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BUSHMEN: the hunters now hunt guerillas

(Page 2 of 3)



These demonstrations sometimes start with a mock ambush of a convoy carrying the visitors who, after getting over the shock of the initial land mine blast, usually are delighted with the spectacle of Bushmen blasting away at the brush.

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Between these exhibitions the Bushmen go about the deadly serious business of soldiering, usually in north-central Namibia, ferreting out SWAPO cadres and engaging them in firefights. One South African soldier says the Bushmen's marksmanship is "a matter of debate," but their keen tracking skill and composure under fire is not. One Bushman has been posthumously awarded the Honoris Crux, the highest military honor in South Africa.

But as they alternate roles between attractions and artillerymen, curiosities and commandos, something is happening to the Bushmen. The South African military says they are gradually being brought into the 20th century, with its attendant material benefits.

But Richard Lee, an anthropologist at the University of Toronto, has been quoted as saying, "They are being ground to death in the South African war machine." According to Professor Lee, the very ethos of Bushmen life is being threatened by their exposure to Western ways of war.

Officers here at Omega Base bristle at such suggestions, however. "Our aim is not to try to Westernize them," says Lieut. Ben Wolff, a white commander, "but to make them better Bushmen."

The SADF's qualifications for that task are questionable, however. Only now, some six years after enlisting the first Bushmen, is the military consulting with ethnologists and anthropologists to determine the impact of soldiering on Bushman traditions and culture.

It is clear, however, that the impact is substantial. For one thing, the Bushmen here -- about equally divided between the Barakwena and !Kung tribes -- have forsaken the traditional nomadic life of their ancestors.

No longer do these Bushmen rove the sandveldm , foraging for roots and tubers, felling game, pausing at hidden waterholes, and constructing simple grass lean-tos. Instead, they live in rows of identical bungalows. Food and water are trucked into the base, and there is running water from wells. The Army is even undertaking agricultural projects to teach them rudimentary farming methods.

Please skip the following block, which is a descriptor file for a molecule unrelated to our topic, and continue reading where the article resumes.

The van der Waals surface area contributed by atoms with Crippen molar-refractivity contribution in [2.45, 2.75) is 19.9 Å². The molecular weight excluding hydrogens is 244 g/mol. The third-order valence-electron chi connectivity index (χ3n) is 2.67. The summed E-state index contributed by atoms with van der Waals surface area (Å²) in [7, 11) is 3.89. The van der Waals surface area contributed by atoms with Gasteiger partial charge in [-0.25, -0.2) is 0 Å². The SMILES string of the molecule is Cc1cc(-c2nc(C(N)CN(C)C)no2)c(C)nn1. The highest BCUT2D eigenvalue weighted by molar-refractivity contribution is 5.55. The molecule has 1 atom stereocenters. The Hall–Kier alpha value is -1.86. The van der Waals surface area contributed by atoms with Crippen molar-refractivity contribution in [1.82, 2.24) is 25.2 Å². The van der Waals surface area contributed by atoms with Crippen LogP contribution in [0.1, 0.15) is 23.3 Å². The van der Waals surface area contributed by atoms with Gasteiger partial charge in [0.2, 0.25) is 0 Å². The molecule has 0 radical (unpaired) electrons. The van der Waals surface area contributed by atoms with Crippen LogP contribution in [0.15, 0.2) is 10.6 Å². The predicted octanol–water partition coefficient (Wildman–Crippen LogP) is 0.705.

Some of the Bushmen here cling to traditional remedies for their maladies, concocted from wild herbs, berries, and roots. However, about 500 Bushmen turn up each month at the tin- roofed military hospital here on the base, where they receive Western-style medicines and even consultations with a physiotherapist.

The yawning gap between cultures is perhaps most strikingly evident to Bushman children, however. Since the Army has erected a cluster of classrooms on the edge of the base, the open veld has been supplanted as a school, and math problems have replaced mantises as objects for quiet, patient study. Their teachers? White South African troops.

These children do not imbibe the arcane skills of living off the land by actually doing it. Instead, they are given week-long "bushcraft" sessions by senior Bushmen officers once each month.

Late at night, some of the Bushmen here still gather around fires deep in the woodlands and perform the dances and rituals celebrating their traditional worship of the earth, animals, their ancestors, and the sky. But here at Omega Base, a young Army chaplain, Lieut. Gert van Rooyen of the Dutch Reformed Church , is busily converting them.

The base now has 159 "baptized and confessed" Christians, he says proudly.